PS1 Image Artifacts


"Burns" are the result of bright sources landing on the detector in the image under consideration, or a recent image, causing trails along the detector columns. It seems that lots of excess charge upsets the pixels. When this charge is clocked out, some of it remains, causing a burn trail that goes upward (away from the amplifier) in the image with a bright source. Then in subsequent exposures, the angry pixels slowly leak charge, causing burn trails that go downward (towards the amplifier).

'burntool' has been developed by the Camera group (specifically, John Tonry) to attempt to remedy these artifacts in software. Since it requires operation on images in the order in which they were observed, it must be run on data in the IPP after registration but before the chip stage is executed (output is named *.burn.fits, set rawImfile.user_1 = 1.0, and then turn on USE.DEBURNED.IMAGE in the PPIMAGE recipe). Efforts are underway in the Camera group to fix these artifacts in hardware.

Three different artifact patterns can arise from burntool. The first has a bright streak that burntool should have removed but didn't. The second has the burn from a star on a previous image oversubtracted either due to a bad fit or the images being processed in the wrong order. The third shows an oversubtraction of the burn.

Star with positive burntool feature

Oversubtraction from burntool

Ghost image

The origin of these is unknown. Are they true ghosts (due to multiple partial reflections), or are they electronic (crosstalk or burns)?

Ghost image

Star glint

A bright star just beyond the edge of the populated focal plane can cause a glint. See discussion here: [PS1_GPC1_GlintMasks].

Edge glint

Moon glints may also be seen, due to light from the moon avoiding the baffles and hitting the detector.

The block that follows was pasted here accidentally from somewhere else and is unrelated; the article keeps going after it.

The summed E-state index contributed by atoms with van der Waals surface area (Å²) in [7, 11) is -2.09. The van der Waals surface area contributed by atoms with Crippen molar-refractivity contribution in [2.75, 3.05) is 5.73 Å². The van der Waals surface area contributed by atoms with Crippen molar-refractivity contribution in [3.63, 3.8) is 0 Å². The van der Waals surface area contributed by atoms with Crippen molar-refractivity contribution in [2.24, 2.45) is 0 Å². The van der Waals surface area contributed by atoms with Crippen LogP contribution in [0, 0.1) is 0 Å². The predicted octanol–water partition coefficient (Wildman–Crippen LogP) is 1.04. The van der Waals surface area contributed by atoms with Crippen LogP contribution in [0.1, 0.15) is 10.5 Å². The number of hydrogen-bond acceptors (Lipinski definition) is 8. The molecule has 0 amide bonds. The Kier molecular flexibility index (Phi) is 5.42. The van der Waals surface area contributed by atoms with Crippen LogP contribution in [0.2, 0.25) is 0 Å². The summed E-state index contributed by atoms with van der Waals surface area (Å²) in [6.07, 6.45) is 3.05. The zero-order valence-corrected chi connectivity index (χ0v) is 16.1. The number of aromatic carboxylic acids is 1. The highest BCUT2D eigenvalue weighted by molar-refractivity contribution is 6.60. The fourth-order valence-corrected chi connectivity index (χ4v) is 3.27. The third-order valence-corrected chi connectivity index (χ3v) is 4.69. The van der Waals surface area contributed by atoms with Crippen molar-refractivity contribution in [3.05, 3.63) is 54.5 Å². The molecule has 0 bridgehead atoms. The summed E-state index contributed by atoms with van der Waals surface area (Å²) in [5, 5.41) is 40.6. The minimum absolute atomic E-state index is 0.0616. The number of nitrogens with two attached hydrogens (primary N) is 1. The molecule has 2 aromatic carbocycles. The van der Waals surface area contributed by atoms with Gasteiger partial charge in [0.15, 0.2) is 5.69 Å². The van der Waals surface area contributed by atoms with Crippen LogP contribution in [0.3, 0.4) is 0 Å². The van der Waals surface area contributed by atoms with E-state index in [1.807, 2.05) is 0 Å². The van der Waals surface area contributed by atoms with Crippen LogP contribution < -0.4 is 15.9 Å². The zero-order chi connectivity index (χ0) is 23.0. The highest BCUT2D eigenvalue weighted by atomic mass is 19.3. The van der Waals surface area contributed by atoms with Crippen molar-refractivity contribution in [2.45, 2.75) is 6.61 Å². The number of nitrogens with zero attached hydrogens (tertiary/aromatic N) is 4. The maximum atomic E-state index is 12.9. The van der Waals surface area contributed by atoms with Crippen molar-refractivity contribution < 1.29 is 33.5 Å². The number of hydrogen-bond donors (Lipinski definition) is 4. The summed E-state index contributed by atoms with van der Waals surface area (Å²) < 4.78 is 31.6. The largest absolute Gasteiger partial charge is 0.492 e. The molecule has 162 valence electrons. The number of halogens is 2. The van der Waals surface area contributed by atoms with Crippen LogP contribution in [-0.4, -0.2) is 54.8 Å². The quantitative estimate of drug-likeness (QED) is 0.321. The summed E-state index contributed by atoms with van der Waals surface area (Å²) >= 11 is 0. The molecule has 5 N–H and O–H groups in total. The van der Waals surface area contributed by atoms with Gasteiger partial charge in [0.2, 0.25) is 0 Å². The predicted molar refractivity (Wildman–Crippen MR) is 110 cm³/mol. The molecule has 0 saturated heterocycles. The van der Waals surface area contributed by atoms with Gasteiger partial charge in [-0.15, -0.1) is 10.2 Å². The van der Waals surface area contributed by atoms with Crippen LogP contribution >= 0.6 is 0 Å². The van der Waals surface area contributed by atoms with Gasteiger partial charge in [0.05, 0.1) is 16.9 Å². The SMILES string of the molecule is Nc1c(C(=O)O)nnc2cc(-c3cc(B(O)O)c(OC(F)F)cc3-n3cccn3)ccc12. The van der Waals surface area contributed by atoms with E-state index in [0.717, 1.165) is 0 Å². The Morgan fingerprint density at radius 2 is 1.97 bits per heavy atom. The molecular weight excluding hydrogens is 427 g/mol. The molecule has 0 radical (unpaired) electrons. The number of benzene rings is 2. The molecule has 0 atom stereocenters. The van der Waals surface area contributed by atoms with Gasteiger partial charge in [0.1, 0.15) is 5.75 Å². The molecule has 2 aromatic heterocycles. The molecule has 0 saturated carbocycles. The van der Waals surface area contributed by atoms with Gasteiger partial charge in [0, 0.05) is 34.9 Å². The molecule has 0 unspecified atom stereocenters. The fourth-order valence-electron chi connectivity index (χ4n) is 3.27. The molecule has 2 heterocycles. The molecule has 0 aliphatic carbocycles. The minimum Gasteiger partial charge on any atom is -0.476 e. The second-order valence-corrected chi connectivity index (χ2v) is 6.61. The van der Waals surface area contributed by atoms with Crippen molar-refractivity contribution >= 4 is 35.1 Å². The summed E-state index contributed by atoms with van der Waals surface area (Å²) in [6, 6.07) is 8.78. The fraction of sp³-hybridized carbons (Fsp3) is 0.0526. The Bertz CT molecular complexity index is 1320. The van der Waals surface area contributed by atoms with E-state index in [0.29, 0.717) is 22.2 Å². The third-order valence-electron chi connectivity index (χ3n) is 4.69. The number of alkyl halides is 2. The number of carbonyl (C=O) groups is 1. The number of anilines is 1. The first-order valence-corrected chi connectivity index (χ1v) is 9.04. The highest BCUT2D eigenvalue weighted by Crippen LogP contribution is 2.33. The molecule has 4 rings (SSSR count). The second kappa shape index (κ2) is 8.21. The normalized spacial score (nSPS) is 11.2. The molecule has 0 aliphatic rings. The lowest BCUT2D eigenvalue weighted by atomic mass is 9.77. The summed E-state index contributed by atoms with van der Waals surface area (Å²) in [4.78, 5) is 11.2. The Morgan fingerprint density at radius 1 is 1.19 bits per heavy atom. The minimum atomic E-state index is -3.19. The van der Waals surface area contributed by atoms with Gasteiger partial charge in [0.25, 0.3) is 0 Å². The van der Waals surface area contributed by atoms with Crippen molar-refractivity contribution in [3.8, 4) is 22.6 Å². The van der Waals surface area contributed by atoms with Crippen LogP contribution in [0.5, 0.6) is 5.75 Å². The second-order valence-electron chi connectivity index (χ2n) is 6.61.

Ghosts are due to reflection of a bright star off the focal plane, and re-reflection and focusing back on the focal plane by L1 or L2. This results in an out-of-focus image (image of the pupil) on the detector. We attempt to mask these using the astrometric model and a star catalogue, but the model of the position, size and exact shape is not particularly precise. This results in a partially masked ghost.


Jagged noise

These jagged noise lines are not stable in position or time, moving and changing brightness between exposures. Their cause is unknown, and no measures are in place to address them.

jagged noise pattern

More examples of jagged noise, note that these are from from a diff:

impressive jagged noise example (from a diff)

Pattern noise

RFI or other conditions in the readout electronics cause a variable signal in the readout of each row. We initially attempted to address this in software using a program written by the Camera group, tiltystreaks. This produced more artifacts and was not particularly stable. We now use a polynomial subtraction of each row (with appropriate outlier rejection) in ppImage.


Burn tool?

Note: substamps show template, image, difference image

Burn tool?

Note: substamps show template, image, difference image

This looks on first glance like a real object. There are many like that in the images.

The same artifact at the same position in different images, different days!!!

Note: substamps show template, image, difference image

Poor Cells

Noted in MD01.refstack.20120803, bad cell causing poor arc in primarily skycell.036,033,024,025,026,047 y-band from ota14, cell 31 and not in other filters. Triggered inexposures with higher background?

Noted in reference stack MD10.refstack.20120705, poor/bad cell causing poor arc in primarily skycell.054 g-band (and less so in other filters) -- ota43, cell 54?